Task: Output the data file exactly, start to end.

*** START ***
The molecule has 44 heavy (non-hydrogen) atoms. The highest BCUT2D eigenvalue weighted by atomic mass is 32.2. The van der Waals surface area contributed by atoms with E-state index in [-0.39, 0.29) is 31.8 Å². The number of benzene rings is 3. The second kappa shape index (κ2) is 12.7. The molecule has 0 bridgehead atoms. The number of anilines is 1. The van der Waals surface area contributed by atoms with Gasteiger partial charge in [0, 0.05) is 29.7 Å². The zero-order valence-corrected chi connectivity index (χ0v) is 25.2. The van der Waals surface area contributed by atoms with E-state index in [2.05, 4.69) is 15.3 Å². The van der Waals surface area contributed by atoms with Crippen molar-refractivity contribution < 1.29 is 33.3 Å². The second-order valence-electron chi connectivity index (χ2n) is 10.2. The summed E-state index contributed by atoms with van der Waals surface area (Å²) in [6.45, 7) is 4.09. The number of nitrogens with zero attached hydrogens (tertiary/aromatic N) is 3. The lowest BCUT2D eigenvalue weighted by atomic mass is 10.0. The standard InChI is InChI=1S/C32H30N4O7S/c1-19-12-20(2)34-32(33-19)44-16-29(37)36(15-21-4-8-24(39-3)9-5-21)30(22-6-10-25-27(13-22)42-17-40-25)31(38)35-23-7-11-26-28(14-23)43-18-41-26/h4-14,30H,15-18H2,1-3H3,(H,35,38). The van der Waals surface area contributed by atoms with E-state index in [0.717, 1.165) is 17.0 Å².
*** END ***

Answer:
The molecule has 44 heavy (non-hydrogen) atoms. The highest BCUT2D eigenvalue weighted by atomic mass is 32.2. The van der Waals surface area contributed by atoms with E-state index in [-0.39, 0.29) is 31.8 Å². The number of benzene rings is 3. The second kappa shape index (κ2) is 12.7. The molecule has 0 bridgehead atoms. The number of anilines is 1. The van der Waals surface area contributed by atoms with Gasteiger partial charge in [0, 0.05) is 29.7 Å². The zero-order valence-corrected chi connectivity index (χ0v) is 25.2. The van der Waals surface area contributed by atoms with E-state index in [2.05, 4.69) is 15.3 Å². The van der Waals surface area contributed by atoms with Crippen molar-refractivity contribution < 1.29 is 33.3 Å². The second-order valence-electron chi connectivity index (χ2n) is 10.2. The summed E-state index contributed by atoms with van der Waals surface area (Å²) in [6.45, 7) is 4.09. The number of nitrogens with zero attached hydrogens (tertiary/aromatic N) is 3. The lowest BCUT2D eigenvalue weighted by atomic mass is 10.0. The standard InChI is InChI=1S/C32H30N4O7S/c1-19-12-20(2)34-32(33-19)44-16-29(37)36(15-21-4-8-24(39-3)9-5-21)30(22-6-10-25-27(13-22)42-17-40-25)31(38)35-23-7-11-26-28(14-23)43-18-41-26/h4-14,30H,15-18H2,1-3H3,(H,35,38). The van der Waals surface area contributed by atoms with E-state index in [0.717, 1.165) is 17.0 Å².